The hardest part is you never know when these thoughts are going to come. Some days you're just so happy and can't believe how good your life is, and the very next day you could be alone in a dark room unable to see because of the tears welling up in your eyes and thinking you'd be better off dead.

You feel alone, you feel like a burden to everyone around you, you feel like the world would be better off without you. I wish it was something I could just turn off but I can't, no matter how hard I try.

These feelings come in waves.

It feels like you're swimming and the sun is shining and you're having a great time until a wave comes and sucks you under into the darkness of the water. No matter how hard you try to reach the surface again a new wave comes and hits you back under again, and again, and again.

And then it just stops.

But you never know when the next wave is going to come. You never know when you're going to be sucked back under.

I always wondered if I was the only one like this.

It didn't make any sense to me, how did I think about suicide so often but not want to die? But I was thinking about it in black and white, I thought I wasn't allowed to have those feelings since I wasn't going to act on them. But then I read articles much like this one and I realized I'm not the only one. Suicidal thoughts aren't black and white, and my feelings are valid.

To everyone who feels this way, you aren't alone.

I thought I was for the longest time, I thought I was the only one who felt this way and I didn't understand how I could feel this way. But please, I implore you to talk to someone, anyone, about the way you're feeling, whether it be a family member, significant other, a friend, a therapist.

My biggest mistake all these years was never telling anyone how I feel in fear that they would either brush me off because “who could be suicidal but not want to die?" or panic and try to commit me to a hospital or something. Writing this article has been the greatest feeling of relief I've felt in a long time, talking about it helps. I know it's scary to tell people how you're feeling, but you're not alone and you don't have to go through this alone.

Suicidal thoughts aren't black and white, your feelings are valid, and there are people here for you. You are not alone.

If you or someone you know is experiencing suicidal thoughts, call the National Suicide Prevention Hotline — 1-800-273-8255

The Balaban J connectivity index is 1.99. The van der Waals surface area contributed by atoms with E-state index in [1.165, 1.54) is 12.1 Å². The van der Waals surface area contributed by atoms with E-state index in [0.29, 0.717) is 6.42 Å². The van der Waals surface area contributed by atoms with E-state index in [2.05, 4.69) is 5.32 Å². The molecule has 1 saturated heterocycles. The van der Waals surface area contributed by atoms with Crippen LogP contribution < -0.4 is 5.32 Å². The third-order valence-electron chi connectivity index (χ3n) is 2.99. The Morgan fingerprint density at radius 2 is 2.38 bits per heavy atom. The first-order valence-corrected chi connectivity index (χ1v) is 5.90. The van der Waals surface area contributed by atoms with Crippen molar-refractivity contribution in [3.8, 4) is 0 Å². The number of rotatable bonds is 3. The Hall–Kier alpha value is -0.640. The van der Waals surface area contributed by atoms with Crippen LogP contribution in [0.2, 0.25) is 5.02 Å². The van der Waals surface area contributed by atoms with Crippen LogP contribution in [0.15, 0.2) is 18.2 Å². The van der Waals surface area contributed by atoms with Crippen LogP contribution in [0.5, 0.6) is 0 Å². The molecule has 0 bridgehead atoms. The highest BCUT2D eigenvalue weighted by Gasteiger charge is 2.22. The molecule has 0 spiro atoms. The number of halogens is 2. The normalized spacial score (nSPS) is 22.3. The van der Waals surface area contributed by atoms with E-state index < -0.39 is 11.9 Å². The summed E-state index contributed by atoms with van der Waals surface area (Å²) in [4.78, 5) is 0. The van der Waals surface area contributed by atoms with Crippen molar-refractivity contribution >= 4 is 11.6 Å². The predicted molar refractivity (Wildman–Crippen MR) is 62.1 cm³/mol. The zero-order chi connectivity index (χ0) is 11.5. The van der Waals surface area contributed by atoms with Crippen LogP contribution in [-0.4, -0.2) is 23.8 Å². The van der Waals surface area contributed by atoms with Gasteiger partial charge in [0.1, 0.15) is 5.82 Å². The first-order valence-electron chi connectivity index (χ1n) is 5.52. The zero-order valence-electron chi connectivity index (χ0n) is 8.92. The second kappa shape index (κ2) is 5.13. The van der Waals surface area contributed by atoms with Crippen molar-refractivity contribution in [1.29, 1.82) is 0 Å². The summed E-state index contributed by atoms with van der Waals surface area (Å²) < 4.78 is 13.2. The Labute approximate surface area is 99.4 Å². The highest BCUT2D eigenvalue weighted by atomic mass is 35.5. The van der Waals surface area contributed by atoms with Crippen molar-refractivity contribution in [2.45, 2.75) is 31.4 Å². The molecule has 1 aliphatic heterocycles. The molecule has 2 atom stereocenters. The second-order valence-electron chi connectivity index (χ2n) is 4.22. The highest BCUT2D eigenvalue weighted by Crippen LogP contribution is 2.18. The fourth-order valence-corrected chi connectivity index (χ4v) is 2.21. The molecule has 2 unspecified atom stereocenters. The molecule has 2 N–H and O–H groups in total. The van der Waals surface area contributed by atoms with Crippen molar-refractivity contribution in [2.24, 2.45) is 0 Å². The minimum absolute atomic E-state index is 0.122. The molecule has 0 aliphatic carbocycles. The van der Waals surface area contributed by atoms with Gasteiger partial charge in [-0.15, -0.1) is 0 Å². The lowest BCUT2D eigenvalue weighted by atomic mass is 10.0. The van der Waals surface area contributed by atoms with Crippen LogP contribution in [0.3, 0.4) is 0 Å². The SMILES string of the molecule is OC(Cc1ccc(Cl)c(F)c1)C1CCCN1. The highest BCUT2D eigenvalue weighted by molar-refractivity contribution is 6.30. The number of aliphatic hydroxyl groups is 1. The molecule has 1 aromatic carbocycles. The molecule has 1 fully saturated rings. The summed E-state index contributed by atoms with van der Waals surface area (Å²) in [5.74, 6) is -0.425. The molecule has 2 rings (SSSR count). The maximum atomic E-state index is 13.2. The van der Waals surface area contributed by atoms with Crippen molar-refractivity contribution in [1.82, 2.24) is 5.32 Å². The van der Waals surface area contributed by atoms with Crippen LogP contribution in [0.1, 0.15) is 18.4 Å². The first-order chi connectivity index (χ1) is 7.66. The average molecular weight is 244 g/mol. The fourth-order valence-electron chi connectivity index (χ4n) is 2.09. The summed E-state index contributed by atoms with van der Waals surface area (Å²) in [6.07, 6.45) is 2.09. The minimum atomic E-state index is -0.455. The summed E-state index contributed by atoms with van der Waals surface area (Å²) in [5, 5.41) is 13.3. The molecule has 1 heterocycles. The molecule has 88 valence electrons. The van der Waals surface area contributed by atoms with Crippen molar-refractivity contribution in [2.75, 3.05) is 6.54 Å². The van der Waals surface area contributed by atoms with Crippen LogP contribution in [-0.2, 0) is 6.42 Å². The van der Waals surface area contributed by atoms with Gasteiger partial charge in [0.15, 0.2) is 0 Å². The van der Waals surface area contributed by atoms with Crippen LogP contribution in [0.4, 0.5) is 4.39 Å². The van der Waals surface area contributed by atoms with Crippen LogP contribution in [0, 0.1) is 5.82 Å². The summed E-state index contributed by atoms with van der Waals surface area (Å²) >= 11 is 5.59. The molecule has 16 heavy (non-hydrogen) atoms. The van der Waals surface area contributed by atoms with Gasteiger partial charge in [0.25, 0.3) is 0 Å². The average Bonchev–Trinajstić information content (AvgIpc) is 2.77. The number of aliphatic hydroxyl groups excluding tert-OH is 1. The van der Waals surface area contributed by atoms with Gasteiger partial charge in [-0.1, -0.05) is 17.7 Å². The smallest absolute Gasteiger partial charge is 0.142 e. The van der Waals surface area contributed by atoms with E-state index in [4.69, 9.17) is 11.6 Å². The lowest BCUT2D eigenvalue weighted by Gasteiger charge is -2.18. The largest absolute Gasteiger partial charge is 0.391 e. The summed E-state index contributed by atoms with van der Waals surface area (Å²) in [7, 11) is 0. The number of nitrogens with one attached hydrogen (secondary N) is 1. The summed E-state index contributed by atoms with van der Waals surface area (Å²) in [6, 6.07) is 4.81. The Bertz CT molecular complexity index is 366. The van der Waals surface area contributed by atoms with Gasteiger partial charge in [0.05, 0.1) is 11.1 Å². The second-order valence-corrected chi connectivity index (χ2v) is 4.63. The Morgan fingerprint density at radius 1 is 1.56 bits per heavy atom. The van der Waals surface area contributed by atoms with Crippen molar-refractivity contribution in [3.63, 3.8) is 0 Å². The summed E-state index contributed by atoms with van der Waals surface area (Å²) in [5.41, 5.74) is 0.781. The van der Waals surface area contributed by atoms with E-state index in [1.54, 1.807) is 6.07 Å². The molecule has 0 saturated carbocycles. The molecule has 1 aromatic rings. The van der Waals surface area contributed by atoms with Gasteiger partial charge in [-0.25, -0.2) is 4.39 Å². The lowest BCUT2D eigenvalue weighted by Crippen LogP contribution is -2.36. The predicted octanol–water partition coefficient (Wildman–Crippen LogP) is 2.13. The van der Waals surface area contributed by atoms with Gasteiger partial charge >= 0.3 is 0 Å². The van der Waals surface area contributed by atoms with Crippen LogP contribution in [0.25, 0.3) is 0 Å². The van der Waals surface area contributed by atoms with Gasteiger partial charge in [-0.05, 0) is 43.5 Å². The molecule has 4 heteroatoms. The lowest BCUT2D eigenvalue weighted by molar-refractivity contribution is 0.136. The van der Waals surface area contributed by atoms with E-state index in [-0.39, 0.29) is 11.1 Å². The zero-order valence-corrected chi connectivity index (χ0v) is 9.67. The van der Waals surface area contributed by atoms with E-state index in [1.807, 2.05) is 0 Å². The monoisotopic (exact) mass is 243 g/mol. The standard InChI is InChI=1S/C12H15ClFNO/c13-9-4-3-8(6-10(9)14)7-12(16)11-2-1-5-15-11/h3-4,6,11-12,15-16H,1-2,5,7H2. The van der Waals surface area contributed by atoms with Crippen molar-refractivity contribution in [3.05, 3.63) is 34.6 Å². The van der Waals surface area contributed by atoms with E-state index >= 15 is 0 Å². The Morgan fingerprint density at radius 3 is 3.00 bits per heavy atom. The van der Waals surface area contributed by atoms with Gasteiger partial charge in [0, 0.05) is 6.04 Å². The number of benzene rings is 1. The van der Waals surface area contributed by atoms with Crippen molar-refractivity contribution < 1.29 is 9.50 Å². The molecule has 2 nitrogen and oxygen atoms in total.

Cover Image Credit: BengaliClicker

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Tanya Gold, Your Fatphobic Article Is Uneducated And Arrogant

BREAKING NEWS: Women come in all different shapes and sizes!

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Just recently, Nike released a plus-size mannequin at one of their stores in London that showed off their plus-size leggings and sports bra. And, because we live in a world where being fat or overweight or obese is somehow the worst thing in the world to some people, this has sparked a lot of discussion.

Tanya Gold wrote an article for The Telegraph saying that this mannequin “cannot run" and is “likely pre-diabetic" and “on her way to a hip-replacement." Not only is Tanya's article uneducated and poorly written, it's completely fatphobic and embarrassing.

What I would like to know is this: why can't plus-size women work out in Nike clothes just like a size 2 woman? People want to scream from the rooftops that plus-size women are fat because they don't exercise and when companies FINALLY start catering to plus-size women with clothes they can EXERCISE IN, people lose their minds and think that they're promoting obesity.

What are plus sized women supposed to work out in if they can't even wear Nike leggings without being fat-shamed?

Would you rather them wear jeans? Overalls? A parka, maybe? What about a garbage bag?

Let's also discuss the fact that being overweight doesn't equal being unhealthy, just like being at a “normal" weight doesn't make you healthy. Did you ever stop to think that some women have diseases that make them gain weight that they, in return, can't lose? Some women can eat salad for every single meal, seven days a week and they still can't lose weight.

Let's all say this together: SIZE HAS NOTHING TO DO WITH FITNESS. Being thin doesn't equal being healthy and being overweight doesn't equal being unhealthy.

Everyone (and yes, I mean EVERYONE) should be able to be comfortable in their own skin AND in their clothes.

You can't sit and pout saying that fat people don't care about their health and then when they want comfortable clothes to wear while they're EXERCISING, hell has frozen over and how dare Nike cater to people who aren't a size 2.

Tanya, be honest with yourself. You aren't anywhere near a size 2, either, so where is all of this coming from? Are you self-loathing? Do you have some kind of internal fatphobia?

Pick a side, Tanya. You can't hate people who are overweight because you think that they aren't exercising and then when they do exercise and they get clothes that cater to them, it's all of the sudden wrong and horrible.

We are damned if we do, damned if we don't. As if women (and men) weren't already being shamed enough for being plus size, we're now being made to feel bad because a brand caters to our size so we can wear the same clothes all of the other sizes can wear.

Thank you, Nike, for making your brand more inclusive for all shapes and sizes so we can ALL feel confident in our clothes.

I think it's worth mentioning that Nike released their plus-size line in 2017 AKA 2 years ago... Why weren't you mad then?

Oh, and, Tanya Gold, you might want to stop smoking since you're all about being healthy, right? You don't want to get lung cancer or anything, do you?